Long-term Effects of Positive Affect During Goal Adoption

Savannah Spears Butler University, Alex Retter Butler University, Lyssa Dougan Butler University
Faculty Sponsor(s): Brian Giesler Butler University
Previous research has suggested that positive affect is important for success in many life outcomes and may also play a role in goal adoption. Positive affect includes positive emotions such as joy, amusement, and alertness. Traditionally, positive affect has been studied as an outcome of success in attaining a goal. The present study aims to examine positive affect as a determinant of success specifically, whether positive affect experienced at the time of goal adoption facilitates goal achievement even after a long delay. Fifty students, who voluntarily choose to participate in the study, will be recruited from a public space on Butler University’s campus. Participants will be randomly assigned to one of two videos that induce either a positive or neutral (control) mood state. Upon completing the video, participants will be asked to commit to an academic goal: what grade they would like to receive on their next major assignment. They will also be questioned about how they are feeling immediately following the video as well as their feelings of motivation toward attaining their academic goal. The current study hypothesizes that students who adopt a goal while in a positive mood state will be more successful in attaining their goal. This could possibly be due to the “energizing effect,” which is characterized by increased intrinsic motivation and task enjoyment, as well as increased persistence. Thus, goals that incorporate positive affective information in their structure and promote the “energizing effect” are more accessible.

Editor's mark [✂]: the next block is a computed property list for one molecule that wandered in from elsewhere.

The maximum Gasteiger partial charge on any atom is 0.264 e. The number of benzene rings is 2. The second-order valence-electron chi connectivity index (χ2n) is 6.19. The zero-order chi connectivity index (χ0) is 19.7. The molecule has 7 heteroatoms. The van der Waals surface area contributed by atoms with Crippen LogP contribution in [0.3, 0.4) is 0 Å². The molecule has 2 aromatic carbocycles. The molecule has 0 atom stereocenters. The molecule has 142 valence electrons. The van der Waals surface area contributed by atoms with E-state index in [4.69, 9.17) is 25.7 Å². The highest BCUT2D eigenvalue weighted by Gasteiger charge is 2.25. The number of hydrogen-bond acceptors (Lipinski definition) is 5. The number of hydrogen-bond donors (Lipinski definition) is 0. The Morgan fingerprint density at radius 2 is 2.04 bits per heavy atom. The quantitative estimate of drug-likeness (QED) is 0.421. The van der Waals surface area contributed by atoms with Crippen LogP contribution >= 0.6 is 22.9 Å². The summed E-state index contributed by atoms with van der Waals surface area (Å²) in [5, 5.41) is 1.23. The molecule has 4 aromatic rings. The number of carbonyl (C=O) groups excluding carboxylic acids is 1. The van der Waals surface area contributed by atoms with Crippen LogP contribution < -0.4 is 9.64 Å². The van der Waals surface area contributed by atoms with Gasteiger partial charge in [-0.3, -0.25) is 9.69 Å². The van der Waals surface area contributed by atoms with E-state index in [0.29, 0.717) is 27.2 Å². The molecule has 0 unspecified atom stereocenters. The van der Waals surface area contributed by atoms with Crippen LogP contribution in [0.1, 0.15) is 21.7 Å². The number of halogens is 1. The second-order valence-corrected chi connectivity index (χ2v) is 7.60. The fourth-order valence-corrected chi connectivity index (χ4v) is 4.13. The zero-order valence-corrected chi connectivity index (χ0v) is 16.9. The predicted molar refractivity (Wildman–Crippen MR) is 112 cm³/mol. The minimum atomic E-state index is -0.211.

Oral Presentation

When & Where

10:30 AM
Pharmacy & Health Sciences 204